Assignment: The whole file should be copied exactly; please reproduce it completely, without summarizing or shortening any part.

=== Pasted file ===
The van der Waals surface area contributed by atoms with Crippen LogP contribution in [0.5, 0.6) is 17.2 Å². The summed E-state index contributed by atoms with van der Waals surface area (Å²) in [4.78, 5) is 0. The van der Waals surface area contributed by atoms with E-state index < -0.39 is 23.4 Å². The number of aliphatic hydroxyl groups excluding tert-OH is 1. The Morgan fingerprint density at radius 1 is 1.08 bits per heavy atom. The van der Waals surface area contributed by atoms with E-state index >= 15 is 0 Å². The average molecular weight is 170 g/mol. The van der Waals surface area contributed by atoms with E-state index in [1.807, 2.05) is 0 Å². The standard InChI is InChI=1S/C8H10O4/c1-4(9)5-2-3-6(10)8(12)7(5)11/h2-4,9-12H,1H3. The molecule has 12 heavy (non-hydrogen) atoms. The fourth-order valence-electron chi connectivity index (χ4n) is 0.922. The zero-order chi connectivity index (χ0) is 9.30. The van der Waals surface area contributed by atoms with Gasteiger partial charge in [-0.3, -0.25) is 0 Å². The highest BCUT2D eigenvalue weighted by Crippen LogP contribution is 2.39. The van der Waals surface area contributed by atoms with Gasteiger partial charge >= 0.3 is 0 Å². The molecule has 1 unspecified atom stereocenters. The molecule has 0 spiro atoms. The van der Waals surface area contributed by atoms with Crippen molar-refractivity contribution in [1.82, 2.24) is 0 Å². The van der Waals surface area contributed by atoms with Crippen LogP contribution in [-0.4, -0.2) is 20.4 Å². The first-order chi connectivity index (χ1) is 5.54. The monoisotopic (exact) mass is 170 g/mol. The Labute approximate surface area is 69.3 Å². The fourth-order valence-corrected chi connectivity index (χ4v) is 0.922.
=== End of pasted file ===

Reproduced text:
The van der Waals surface area contributed by atoms with Crippen LogP contribution in [0.5, 0.6) is 17.2 Å². The summed E-state index contributed by atoms with van der Waals surface area (Å²) in [4.78, 5) is 0. The van der Waals surface area contributed by atoms with E-state index < -0.39 is 23.4 Å². The number of aliphatic hydroxyl groups excluding tert-OH is 1. The Morgan fingerprint density at radius 1 is 1.08 bits per heavy atom. The van der Waals surface area contributed by atoms with E-state index >= 15 is 0 Å². The average molecular weight is 170 g/mol. The van der Waals surface area contributed by atoms with E-state index in [1.807, 2.05) is 0 Å². The standard InChI is InChI=1S/C8H10O4/c1-4(9)5-2-3-6(10)8(12)7(5)11/h2-4,9-12H,1H3. The molecule has 12 heavy (non-hydrogen) atoms. The fourth-order valence-electron chi connectivity index (χ4n) is 0.922. The zero-order chi connectivity index (χ0) is 9.30. The van der Waals surface area contributed by atoms with Gasteiger partial charge in [-0.3, -0.25) is 0 Å². The highest BCUT2D eigenvalue weighted by Crippen LogP contribution is 2.39. The van der Waals surface area contributed by atoms with Gasteiger partial charge >= 0.3 is 0 Å². The molecule has 1 unspecified atom stereocenters. The molecule has 0 spiro atoms. The van der Waals surface area contributed by atoms with Crippen molar-refractivity contribution in [1.82, 2.24) is 0 Å². The van der Waals surface area contributed by atoms with Crippen LogP contribution in [-0.4, -0.2) is 20.4 Å². The first-order chi connectivity index (χ1) is 5.54. The monoisotopic (exact) mass is 170 g/mol. The Labute approximate surface area is 69.3 Å². The fourth-order valence-corrected chi connectivity index (χ4v) is 0.922.